Music Fans, Entertainers Urged To Capitalise on Digital Options
The Jamaica Music Society (JAMMS), is encouraging the music industry to get with the times as it relates to its appreciation of new technology and the online purchasing and sales of music.
JAMMS' recent staging of a music business seminar at The Terra Nova Hotel saw the Director of New Media Services at Warner Music Group Alfonso Perez-Soto informing guests about the selling, streaming and purchasing of music through new media.
While Perez-Soto conceded that the Caribbean was crawling behind its competitors as it relates to benefiting from new opportunities, he also noted that with research, practice and assistance from established music partners, local industry players stand to improve their profits from music production.
"Everybody has smartphones and that within itself is a streaming device which will drive the consumption of music in places like Jamaica. The older generation is jumping on this as well because you have plenty of people that are 50-years-old or more who are using streaming. Digital provides a wide variety of music and exceeds any kind of distribution that was offered to consumers before," he said.
Perez-Soto, also pointed out that the Caribbean needs active partners in order to ensure that the region keeps up with the pace of more developed countries.
"Local companies can join with the global music services and they can provide a very compelling offer for the people of Jamaica. Warner Music Group came in the industry manufacturing CDs, Vinyls and DVDs, and we are now a digital media company. That process took us years and we had to re-educate our staff and hire the necessary people. So Jamaicans will have to acquire the knowledge. The information is out there and if you have a good partner, they should give you the distribution. CD Baby, Zojack - all those partners have information to share with their artistes. They should also provide information about the amount of streams and downloads. Aside from that, you have to learn the business of social media and learn how to navigate your way through the Internet," he said.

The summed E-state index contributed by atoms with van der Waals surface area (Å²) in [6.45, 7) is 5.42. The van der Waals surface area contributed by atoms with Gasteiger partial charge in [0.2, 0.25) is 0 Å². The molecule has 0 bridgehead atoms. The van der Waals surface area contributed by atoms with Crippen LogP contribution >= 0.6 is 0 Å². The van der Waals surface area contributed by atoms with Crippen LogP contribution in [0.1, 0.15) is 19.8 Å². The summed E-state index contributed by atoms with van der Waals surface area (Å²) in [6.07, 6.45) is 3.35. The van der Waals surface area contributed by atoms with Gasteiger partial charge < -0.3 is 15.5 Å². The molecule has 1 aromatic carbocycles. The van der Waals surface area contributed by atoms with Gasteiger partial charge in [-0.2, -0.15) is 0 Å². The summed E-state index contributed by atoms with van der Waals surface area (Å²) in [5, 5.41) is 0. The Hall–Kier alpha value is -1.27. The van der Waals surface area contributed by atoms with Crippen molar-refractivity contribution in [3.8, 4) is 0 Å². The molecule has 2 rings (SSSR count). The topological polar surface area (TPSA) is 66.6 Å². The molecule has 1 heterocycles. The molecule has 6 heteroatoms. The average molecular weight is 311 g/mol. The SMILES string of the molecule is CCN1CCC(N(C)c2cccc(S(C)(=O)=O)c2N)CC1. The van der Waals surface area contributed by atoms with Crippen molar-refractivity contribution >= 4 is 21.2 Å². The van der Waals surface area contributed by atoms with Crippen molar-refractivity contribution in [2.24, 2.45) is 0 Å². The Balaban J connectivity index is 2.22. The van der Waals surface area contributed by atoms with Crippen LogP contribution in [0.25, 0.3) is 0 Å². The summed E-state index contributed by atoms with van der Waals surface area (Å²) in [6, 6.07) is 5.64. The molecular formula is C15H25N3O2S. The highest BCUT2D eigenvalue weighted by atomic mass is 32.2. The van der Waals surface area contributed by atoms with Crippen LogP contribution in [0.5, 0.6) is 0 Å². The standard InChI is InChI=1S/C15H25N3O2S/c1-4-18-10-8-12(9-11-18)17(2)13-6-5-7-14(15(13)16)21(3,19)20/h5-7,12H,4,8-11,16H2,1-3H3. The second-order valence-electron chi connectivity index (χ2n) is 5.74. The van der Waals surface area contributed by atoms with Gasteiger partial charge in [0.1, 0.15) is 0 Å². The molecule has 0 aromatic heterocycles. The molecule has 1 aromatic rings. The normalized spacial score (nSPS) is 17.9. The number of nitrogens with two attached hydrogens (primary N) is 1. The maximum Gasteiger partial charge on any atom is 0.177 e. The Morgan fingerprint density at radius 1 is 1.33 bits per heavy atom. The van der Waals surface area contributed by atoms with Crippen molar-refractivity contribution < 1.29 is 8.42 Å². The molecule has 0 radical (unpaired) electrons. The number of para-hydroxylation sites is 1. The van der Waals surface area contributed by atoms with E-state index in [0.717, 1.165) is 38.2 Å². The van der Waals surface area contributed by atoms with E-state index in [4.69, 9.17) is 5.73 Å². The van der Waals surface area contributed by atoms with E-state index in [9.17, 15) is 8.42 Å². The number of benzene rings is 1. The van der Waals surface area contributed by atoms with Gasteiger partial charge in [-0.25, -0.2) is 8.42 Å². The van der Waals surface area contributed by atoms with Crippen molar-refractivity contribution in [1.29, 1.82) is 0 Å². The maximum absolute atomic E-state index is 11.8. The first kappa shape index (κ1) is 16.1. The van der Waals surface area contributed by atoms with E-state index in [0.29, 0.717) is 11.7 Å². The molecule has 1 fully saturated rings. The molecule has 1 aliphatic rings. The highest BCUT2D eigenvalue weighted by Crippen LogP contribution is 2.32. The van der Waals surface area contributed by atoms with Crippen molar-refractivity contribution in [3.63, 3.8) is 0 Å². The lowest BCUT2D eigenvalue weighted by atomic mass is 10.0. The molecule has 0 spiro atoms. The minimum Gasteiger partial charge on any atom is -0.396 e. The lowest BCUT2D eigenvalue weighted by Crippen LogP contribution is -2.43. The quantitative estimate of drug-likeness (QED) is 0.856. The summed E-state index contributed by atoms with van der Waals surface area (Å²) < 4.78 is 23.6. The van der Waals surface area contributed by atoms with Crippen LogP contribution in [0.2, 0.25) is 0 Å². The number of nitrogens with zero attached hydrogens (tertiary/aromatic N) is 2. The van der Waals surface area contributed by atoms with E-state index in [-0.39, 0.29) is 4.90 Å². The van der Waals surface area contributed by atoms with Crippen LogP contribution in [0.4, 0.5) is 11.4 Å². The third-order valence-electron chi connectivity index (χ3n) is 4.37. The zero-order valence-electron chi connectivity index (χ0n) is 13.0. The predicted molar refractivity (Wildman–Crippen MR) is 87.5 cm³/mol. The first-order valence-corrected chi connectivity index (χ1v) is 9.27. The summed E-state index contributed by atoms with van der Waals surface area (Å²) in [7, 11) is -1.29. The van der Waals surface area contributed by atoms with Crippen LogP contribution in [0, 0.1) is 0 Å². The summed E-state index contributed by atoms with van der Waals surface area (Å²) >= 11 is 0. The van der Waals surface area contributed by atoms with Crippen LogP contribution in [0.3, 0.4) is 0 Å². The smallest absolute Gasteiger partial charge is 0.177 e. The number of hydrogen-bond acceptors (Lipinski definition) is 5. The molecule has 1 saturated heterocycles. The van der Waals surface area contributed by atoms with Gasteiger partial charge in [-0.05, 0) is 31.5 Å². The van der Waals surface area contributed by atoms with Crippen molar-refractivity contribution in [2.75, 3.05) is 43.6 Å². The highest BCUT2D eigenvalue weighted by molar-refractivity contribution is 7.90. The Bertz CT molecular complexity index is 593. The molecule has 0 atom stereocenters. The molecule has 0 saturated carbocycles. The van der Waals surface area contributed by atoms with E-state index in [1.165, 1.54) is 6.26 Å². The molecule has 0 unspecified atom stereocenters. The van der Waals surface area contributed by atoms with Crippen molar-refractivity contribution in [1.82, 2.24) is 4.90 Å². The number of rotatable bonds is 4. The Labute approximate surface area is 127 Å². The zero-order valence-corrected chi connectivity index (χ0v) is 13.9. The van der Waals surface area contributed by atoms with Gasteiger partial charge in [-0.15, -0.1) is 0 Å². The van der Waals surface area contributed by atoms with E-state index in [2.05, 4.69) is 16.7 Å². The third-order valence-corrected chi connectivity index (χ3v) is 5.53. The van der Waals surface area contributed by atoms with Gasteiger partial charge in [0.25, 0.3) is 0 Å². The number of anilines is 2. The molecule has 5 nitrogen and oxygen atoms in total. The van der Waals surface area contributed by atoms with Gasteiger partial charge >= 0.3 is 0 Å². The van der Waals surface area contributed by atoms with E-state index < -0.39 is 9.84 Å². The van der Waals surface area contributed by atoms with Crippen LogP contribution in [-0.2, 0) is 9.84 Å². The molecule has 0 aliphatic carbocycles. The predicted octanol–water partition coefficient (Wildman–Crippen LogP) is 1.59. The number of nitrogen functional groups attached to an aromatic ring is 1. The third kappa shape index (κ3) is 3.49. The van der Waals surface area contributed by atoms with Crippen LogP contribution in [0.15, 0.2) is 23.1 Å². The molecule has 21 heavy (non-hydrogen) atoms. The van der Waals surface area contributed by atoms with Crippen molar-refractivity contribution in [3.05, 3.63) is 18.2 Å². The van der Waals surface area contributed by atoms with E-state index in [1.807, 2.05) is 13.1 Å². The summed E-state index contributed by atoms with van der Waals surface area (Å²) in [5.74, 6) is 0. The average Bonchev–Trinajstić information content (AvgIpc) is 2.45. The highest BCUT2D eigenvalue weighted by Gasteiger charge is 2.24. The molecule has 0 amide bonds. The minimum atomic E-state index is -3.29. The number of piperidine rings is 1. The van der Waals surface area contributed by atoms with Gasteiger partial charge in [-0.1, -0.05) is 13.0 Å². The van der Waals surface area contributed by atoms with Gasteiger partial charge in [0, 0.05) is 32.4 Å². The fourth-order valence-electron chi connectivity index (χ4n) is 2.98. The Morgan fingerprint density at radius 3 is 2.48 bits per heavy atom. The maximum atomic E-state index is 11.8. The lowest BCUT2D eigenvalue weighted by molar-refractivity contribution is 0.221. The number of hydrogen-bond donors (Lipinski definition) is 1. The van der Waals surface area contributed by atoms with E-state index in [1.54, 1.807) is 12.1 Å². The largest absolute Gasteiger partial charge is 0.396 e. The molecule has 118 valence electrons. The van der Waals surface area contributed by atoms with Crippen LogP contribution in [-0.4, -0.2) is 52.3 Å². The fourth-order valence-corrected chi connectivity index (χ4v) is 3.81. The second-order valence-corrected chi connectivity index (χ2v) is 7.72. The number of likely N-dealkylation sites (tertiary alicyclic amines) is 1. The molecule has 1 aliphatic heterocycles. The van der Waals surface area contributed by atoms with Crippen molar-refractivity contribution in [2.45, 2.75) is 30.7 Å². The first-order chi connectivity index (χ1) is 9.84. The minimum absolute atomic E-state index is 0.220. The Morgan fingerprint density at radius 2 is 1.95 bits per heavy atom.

Olivia 'Babsy' Grange, minister of culture, gender affairs, entertainment and sports, also spoke on the new developments in technology. She says JAMMS should consider embarking on a public education programme if they want fans and musicians to start capitalising on streaming and other digital options.
"A lot of the stakeholders do not fully understand what it entails and involves. We have to move from the jack of all trade mentality because this is a specialised industry and the creative individuals are doing their work and are not reaping the full benefits because they don't know. Some of them cannot even read their own royalty statements and understand what it says," said Grange.
According to Grange, Jamaica is moving slowly into the digital era, however, it will eventually get to the point where persons can sit in the comfort of their homes and purchase music online or stream from the relevant streaming channels.
Streaming is now one of the more popular ways of gaining profits from the consumption of music in the U.S. Several recording artistes like Drake, Rihanna, Lil Wayne, Jay Z, Beyonce and Kayne West, have all released projects exclusively through streaming channels.
Jamaica's own Damian Marley has already made steps to capitalise on music streaming and was last year noted as one of the owners of Jay Z's streaming service, Tidal.